Beaumont Street, Oxford. A map is here.
Blithe Spirit, 14th to 18th March, 19:30 and 14:30 on Saturday
The master comic playwright, Noël Coward’s famous play makes sparkling use of his arch wit to examine a most unusual domestic dispute… When charming socialite and author, Charles, hosts a séance, he never expected it to work – let alone summon up the spirit of his first wife! Beautiful, seductive and a tad vengeful, Elvira is intent on winning Charles back. But his new wife, Ruth, isn’t giving up without a fight. Ghosts, gasps and other-worldly wit abound in this ‘spirited’ comedy. An Oxford Theatre Guild production.
La Strada, 20th to 25th March
The story of wide-eyed Gelsomina, who is sold by her penniless mother to Zampano, a travelling sideshow strongman, unfolds as they journey through the Italian countryside performing for their keep. Their perilous road trip leads them to a ragtag travelling circus where they meet Il Matto, the tightrope walker, who rekindles Gelsomina’s spirit with a new found confidence. In this much-anticipated new stage production, Fellini’s profoundly impassioned and deeply involving story is sure to stimulate the senses, fire your emotions and stir the soul.
Jane Eyre, 31st March to 1st April
A vibrant, physical production of an enduring classic. Charlotte Brontë’s tale of the orphan Jane Eyre and her journey of self-discovery through injustice and betrayal is known the world over. This adaptation, by the award-winning Polly Teale (Shared Experience), explores the restraints imposed upon women in the Victorian period. Discover what happens when an independent spirit rebels against the status quo to demand a more passionate life of her own.
Abigail’s Party, 3rd to 8th April
It’s 40 years since the appalling Beverly first put Donna Summer on the turntable, stacked a plate with little cheesy-pineapple sticks, plied her guests with alcohol, cigarettes and Demis Roussos and slow-danced her way across the shag-pile into theatrical history. The drinks party from hell begins when she and husband Laurence invite round new neighbours, Tony and Ange, along with nervous divorcee Sue; jittery about the bash her teenage daughter, Abigail, is throwing up the road. As that party reportedly gets out of hand, this one too descends into chaos, and comedy, as drama and tragedy combine into an iconic piece of theatre.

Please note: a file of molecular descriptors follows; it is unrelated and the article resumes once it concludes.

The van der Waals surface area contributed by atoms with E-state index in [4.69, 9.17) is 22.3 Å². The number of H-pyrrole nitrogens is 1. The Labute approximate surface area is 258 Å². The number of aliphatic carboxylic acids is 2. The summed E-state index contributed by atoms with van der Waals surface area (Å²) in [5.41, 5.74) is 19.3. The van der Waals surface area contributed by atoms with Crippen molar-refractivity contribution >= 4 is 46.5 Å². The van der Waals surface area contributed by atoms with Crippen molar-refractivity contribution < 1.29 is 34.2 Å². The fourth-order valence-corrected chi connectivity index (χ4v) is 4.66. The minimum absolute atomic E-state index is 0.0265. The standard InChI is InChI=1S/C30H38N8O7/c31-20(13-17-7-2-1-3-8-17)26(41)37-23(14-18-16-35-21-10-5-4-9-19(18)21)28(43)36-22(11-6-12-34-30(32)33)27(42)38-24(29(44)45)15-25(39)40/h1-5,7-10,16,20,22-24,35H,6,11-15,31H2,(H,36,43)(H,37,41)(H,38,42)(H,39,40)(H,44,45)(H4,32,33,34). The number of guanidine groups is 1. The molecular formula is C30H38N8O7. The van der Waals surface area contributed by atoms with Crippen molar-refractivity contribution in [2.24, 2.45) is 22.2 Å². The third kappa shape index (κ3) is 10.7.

Fantastic Mr Fox, 11th to 15th April
Boggis, Bunce and Bean are three smelly, horrid farmers who all really hate the cunning Mr Fox. Mr Fox is smart, clever and rather fantastic, but he doesn’t realise how determined the farmers are to get him. Can he hatch a plan to save his family and friends? Can they outrun the diggers and keep one step ahead of the terrible trio? And can Rabbit shut up for long enough to not give the game away?
Pygmalion, 18th to 22nd April
Over one hundred years after it was written, this radical new production explores one of the most celebrated comedies of the 20th century, Bernard Shaw’s Pygmalion. Witness the transformation of Eliza Doolittle in a world where people can be digitally altered within seconds. Through video and sound technology, director Sam Pritchard’s fearless new staging interrogates class identity and social mobility in Britain today and asks us: how much do our voices still define who we are?
I Capture the Castle, 16th to 20th May
Cassandra is 17. She’s writing a diary about her eccentric family. They are behind with the rent for the tumbledown castle that seemed so romantic when they moved in; the roof is leaking, and the family is surviving on oatcakes and eggs. But the new landlord is a wealthy young American, with an attractive brother. Perhaps things are about to change. Set in the bohemian England of the 1930s, Dodie Smith’s classic coming-of-age story is thrillingly brought to life on stage in this warm, funny and magical new musical.